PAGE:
Dallas Cowboys

Bob Hayes Is in the Hall of Fame (And It's About Damn Time!)

CANTON, OH - AUGUST 8: The newest members of the Pro Football Hall of Fame (from left) Rod Woodson, Randall McDaniel, Bruce Smith, Bob Hayes (represented by his son Bob Jr.) and Ralph Wilson Jr. look on following the 2009 enshrinement ceremony at Fawcett Stadium on August 8, 2009 in Canton, Ohio. (Photo by Joe Robbins/Getty Images)
Gene StrotherCorrespondent IIIAugust 9, 2009

He was a world famous athlete before he joined the Dallas Cowboys. Already a world record holder in the 100 meter dash and the owner of an Olympic gold medal, “Bullet” Bob Hayes was known as the the fastest man in the world.

In 2009, he remains the only man to ever earn an Olympic gold medal and a Super Bowl ring.

Bob Hayes changed the game of football. He was fast, sure, but as former Cowboys master scout Gil Brandt pointed out, he was not a track man who tried his hand at football; he was a football player who excelled on the track field.

Bob Hayes impacted the game of football immensely. In a day when the run was dominant in the NFL, Hayes averaged twenty yards per reception. He scored a touchdown every five times he touched the football. Eighteen times, Bob Hayes scored touchdowns of fifty yards or more. Even though he retired in 1974, and has been succeeded by wide receiver greats like Drew Pearson and Michael Irvin, Hayes still holds the Dallas Cowboys’ record with 71 career touchdown receptions.

It's a shame of monstrous proportions that Bob Hayes was posthumously enshrined in pro football’s greatest fraternity. Hall of Fame voters, though they may never admit it aloud, held his post-career legal problems against him. He did some hard time for drug trafficking, and that was all the excuse the anti-Cowboys faction in the northeast needed to rob him of the honor he has long deserved.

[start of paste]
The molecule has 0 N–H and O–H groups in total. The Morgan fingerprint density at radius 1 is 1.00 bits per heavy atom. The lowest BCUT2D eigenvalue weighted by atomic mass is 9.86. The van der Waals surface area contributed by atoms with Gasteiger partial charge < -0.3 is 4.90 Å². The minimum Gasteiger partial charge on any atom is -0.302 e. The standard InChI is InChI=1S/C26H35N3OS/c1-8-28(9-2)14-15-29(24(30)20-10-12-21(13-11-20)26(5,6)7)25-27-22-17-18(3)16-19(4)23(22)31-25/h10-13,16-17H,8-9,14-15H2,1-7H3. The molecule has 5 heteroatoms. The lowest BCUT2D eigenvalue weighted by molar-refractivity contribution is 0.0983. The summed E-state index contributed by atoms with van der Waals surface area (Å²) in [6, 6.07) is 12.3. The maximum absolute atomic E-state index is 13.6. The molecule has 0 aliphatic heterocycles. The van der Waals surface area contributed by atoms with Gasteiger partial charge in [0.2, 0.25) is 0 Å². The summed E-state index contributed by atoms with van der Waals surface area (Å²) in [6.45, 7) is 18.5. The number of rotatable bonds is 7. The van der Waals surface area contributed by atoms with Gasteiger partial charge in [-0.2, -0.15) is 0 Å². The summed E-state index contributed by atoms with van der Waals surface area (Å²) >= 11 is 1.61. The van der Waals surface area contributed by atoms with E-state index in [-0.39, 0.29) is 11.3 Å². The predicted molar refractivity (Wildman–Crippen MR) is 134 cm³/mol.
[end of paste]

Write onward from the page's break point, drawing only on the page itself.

The NFL Hall of Fame is supposed to consider the on-the-field contributions of players—that, and nothing else. If they had done that with Bob Hayes, he would have been in Canton to personally accept the honor and see his bust where it belonged.

Of course, the same Hall of Fame voters ignored the drug problems of New York Giants’ great Lawrence Taylor, and enshrined him as quickly as possible.

He deserved the honor. So did Hayes.

Both men changed the way the game was played. Taylor redefined the position of linebacker, especially as it related to rushing the quarterback, and Hayes is credited with prompting the implementation of the bump-and-run defense because of his blazing speed.

While Cowboys fans everywhere understand that this is a time for celebration, we are also reminded of the backlash from being fans of a team that plays in Dallas and counts three major east coast media markets as its chief rivals.

The evidence is too great to ignore the bias that kept players like Hayes and Rayfield Wright out of the Hall of Fame for so long...and continues to deny players like Cliff Harris and Drew Pearson their place among the all-time greats of the NFL.

It's telling that Bob Hayes is only the eleventh Dallas Cowboy to be enshrined in Canton...especially when you consider the great teams the Cowboys fielded in the late ’60s, the ’70s, the early ’80s, and the early to mid ’90s.

Bob Hayes’ biography on the official site of the NFL Hall of Fame includes the following paragraph:

Hayes demonstrated time and again that he possessed tremendous football skills and instincts that helped him to develop into a terrific NFL wide receiver. Still, his world class speed was a major factor in his and the Cowboys offensive successes. “Bullet Bob” terrorized defensive backs and demanded the kind of deep double coverage rarely seen in the NFL at that time. It is often said that the bump and run defense was developed in an attempt to slow down the former Florida A&M running back.

Kind of makes you want to ask the voters, “Did you just now figure that out? Or did you know it all along and vote him down anyway? Why did it take the old-timer’s voters to finally get “Bullet” Bob the recognition he deserves?”

They were only about thirty years late. "Better late than never" just doesn’t seem quite good enough.

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